That image scale (0.23 arc seconds per pixel) is close to the native f/10 for an 8" EdgeHD with the QHY183C but that camera doesn't come anywhere close to covering the entire moon at that focal length. So, the image scale and that camera suggest that you'd need to do at least a 2 x 2 matrix to cover the entire moon.

 

I don't know, maybe you got the image scales mixed up or used some other scope or configuration for the images taken with the QHY183C. Or, maybe you did do a matrix?

 

In any case, it's very sharp.


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#6 aeroman4907

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Posted 23 January 2019 - 10:49 AM

Hi James,

 

Both were imaged at F/10.  I believe the image scale with the 5dM2 is 0.61"/px.  Exposures were 1/2" at ISO 3200.  I upscaled the image to be overlaid with the QHY183C data.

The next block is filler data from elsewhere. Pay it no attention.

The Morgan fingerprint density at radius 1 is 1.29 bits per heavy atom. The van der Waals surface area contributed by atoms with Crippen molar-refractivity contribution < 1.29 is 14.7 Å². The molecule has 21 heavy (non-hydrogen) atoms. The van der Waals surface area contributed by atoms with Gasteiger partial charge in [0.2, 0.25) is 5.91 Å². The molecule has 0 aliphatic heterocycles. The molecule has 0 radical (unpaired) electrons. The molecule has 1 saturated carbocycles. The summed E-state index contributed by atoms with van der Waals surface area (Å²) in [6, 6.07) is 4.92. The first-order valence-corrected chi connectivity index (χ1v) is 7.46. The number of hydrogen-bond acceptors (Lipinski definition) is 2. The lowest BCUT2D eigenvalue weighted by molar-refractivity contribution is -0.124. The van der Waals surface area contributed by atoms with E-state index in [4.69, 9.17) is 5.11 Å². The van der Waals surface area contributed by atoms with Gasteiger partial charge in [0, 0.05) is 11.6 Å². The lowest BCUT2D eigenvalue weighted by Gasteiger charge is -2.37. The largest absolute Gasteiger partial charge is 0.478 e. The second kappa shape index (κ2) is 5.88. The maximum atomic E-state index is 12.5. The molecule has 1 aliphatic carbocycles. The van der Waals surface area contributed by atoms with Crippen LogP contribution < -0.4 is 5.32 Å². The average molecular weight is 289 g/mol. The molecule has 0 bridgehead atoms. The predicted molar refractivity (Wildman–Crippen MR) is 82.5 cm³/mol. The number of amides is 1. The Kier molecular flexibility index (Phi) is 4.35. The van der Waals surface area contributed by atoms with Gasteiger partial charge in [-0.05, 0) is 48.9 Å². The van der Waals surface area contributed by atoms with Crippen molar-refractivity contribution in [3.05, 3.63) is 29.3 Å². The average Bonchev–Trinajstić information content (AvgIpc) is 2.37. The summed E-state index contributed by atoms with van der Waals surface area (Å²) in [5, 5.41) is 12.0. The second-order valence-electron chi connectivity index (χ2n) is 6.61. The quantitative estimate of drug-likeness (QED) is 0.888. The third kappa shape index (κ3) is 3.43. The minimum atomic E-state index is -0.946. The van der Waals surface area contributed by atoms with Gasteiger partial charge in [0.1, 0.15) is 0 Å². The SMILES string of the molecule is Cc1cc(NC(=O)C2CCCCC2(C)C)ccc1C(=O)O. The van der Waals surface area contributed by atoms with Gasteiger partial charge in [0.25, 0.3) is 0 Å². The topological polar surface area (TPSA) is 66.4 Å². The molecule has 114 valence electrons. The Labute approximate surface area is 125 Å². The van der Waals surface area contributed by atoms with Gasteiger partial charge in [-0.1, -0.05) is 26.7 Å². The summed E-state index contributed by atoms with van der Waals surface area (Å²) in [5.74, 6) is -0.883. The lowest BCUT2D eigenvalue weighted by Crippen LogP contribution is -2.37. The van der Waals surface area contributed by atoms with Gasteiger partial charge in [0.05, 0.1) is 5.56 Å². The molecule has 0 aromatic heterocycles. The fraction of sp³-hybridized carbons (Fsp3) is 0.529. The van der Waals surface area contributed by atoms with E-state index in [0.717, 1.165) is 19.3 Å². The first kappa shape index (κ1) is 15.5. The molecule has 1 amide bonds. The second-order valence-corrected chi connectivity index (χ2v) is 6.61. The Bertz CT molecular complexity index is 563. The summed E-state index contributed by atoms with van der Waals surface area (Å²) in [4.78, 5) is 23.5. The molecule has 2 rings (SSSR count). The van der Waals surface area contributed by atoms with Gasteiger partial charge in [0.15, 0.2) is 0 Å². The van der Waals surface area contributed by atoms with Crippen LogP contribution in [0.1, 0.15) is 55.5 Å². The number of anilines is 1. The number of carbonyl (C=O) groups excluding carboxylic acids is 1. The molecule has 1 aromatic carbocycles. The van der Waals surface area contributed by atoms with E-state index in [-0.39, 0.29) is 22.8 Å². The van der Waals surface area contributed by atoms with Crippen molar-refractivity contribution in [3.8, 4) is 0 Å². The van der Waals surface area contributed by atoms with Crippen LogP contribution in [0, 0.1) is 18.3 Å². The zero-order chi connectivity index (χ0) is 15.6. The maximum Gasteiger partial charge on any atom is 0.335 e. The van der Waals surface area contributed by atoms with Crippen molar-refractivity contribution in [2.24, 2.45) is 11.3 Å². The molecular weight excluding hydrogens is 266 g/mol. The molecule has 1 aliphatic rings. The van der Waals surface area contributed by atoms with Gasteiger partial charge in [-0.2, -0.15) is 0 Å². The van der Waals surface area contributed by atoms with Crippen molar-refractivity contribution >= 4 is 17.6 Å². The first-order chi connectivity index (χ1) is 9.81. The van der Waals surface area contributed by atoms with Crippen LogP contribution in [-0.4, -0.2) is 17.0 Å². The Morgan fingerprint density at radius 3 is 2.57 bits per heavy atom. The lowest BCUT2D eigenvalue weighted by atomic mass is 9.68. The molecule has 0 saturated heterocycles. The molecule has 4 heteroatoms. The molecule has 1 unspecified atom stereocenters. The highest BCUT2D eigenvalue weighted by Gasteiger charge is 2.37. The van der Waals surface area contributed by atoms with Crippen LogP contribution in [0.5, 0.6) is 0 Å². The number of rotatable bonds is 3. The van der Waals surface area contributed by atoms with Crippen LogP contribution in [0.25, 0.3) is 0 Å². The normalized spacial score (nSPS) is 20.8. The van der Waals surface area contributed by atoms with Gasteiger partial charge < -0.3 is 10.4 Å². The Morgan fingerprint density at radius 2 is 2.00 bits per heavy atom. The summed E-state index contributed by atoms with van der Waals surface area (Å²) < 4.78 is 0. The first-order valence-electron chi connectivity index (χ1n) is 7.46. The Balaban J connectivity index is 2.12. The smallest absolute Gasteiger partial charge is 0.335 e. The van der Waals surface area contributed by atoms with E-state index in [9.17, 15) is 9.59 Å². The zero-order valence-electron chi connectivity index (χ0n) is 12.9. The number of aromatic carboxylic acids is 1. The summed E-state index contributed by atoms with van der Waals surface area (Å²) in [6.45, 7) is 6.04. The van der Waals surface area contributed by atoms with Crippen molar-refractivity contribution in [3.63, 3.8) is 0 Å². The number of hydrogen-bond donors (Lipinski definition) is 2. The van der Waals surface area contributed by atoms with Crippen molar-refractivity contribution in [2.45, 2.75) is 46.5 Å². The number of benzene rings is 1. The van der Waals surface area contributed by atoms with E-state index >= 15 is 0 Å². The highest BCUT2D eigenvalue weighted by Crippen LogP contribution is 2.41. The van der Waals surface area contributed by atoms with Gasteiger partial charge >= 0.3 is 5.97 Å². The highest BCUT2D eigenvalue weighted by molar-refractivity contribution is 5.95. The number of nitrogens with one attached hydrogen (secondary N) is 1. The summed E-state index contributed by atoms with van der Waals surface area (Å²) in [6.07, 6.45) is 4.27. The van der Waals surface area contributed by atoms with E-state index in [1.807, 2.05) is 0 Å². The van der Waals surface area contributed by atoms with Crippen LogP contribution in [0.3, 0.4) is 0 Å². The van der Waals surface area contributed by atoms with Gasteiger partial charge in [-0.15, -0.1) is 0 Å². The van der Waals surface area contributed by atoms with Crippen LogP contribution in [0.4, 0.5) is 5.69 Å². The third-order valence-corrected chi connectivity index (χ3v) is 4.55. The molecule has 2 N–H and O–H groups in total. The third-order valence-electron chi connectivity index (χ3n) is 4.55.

The QHY183C had 7 panels.  8 bit SER files of 2500 each.  Seeing was actually quite poor during this portion of the imaging as the winds were buffeting my telescope at ground level, a 90+mph Jetstream above, and the moon was quite turbulent.  I used the best 500 frames from each panel and was quite surprised I got the quality I did.  QHY183C data captured after totality.

 

After quite a bit of effort to overlay the images, I downsized the image by 50%.


Edited by aeroman4907, 23 January 2019 - 11:22 AM.


#7 Jon Rista

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Posted 23 January 2019 - 02:54 PM

Your rendition is exquisite. I think you nailed the blue ("ozone blue" as I guess they are calling it these days) edge color...not extreme, looks pretty darn close to what I saw visually.